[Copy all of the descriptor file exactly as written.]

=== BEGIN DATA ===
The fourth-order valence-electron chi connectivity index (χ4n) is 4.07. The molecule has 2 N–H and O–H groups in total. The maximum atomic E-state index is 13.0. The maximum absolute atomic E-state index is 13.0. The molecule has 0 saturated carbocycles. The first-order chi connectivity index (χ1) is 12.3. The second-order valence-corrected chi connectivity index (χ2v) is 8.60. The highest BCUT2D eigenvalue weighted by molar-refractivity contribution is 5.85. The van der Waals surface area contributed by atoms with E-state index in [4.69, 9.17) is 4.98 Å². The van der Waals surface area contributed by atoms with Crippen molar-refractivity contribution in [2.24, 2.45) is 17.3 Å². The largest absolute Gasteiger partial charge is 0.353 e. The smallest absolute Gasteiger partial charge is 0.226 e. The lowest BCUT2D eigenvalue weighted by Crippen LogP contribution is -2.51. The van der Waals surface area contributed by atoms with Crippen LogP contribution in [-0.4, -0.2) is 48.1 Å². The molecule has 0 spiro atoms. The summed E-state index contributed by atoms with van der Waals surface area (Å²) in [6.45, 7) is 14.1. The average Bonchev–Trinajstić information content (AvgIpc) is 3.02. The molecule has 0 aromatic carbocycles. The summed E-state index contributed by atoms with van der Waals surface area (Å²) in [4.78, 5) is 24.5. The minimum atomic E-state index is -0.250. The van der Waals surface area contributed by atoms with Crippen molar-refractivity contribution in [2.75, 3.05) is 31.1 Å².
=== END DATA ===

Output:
The fourth-order valence-electron chi connectivity index (χ4n) is 4.07. The molecule has 2 N–H and O–H groups in total. The maximum atomic E-state index is 13.0. The maximum absolute atomic E-state index is 13.0. The molecule has 0 saturated carbocycles. The first-order chi connectivity index (χ1) is 12.3. The second-order valence-corrected chi connectivity index (χ2v) is 8.60. The highest BCUT2D eigenvalue weighted by molar-refractivity contribution is 5.85. The van der Waals surface area contributed by atoms with E-state index in [4.69, 9.17) is 4.98 Å². The van der Waals surface area contributed by atoms with Crippen molar-refractivity contribution in [2.24, 2.45) is 17.3 Å². The largest absolute Gasteiger partial charge is 0.353 e. The smallest absolute Gasteiger partial charge is 0.226 e. The lowest BCUT2D eigenvalue weighted by Crippen LogP contribution is -2.51. The van der Waals surface area contributed by atoms with Crippen LogP contribution in [-0.4, -0.2) is 48.1 Å². The molecule has 0 spiro atoms. The summed E-state index contributed by atoms with van der Waals surface area (Å²) in [6.45, 7) is 14.1. The average Bonchev–Trinajstić information content (AvgIpc) is 3.02. The molecule has 0 aromatic carbocycles. The summed E-state index contributed by atoms with van der Waals surface area (Å²) in [4.78, 5) is 24.5. The minimum atomic E-state index is -0.250. The van der Waals surface area contributed by atoms with Crippen molar-refractivity contribution in [2.75, 3.05) is 31.1 Å².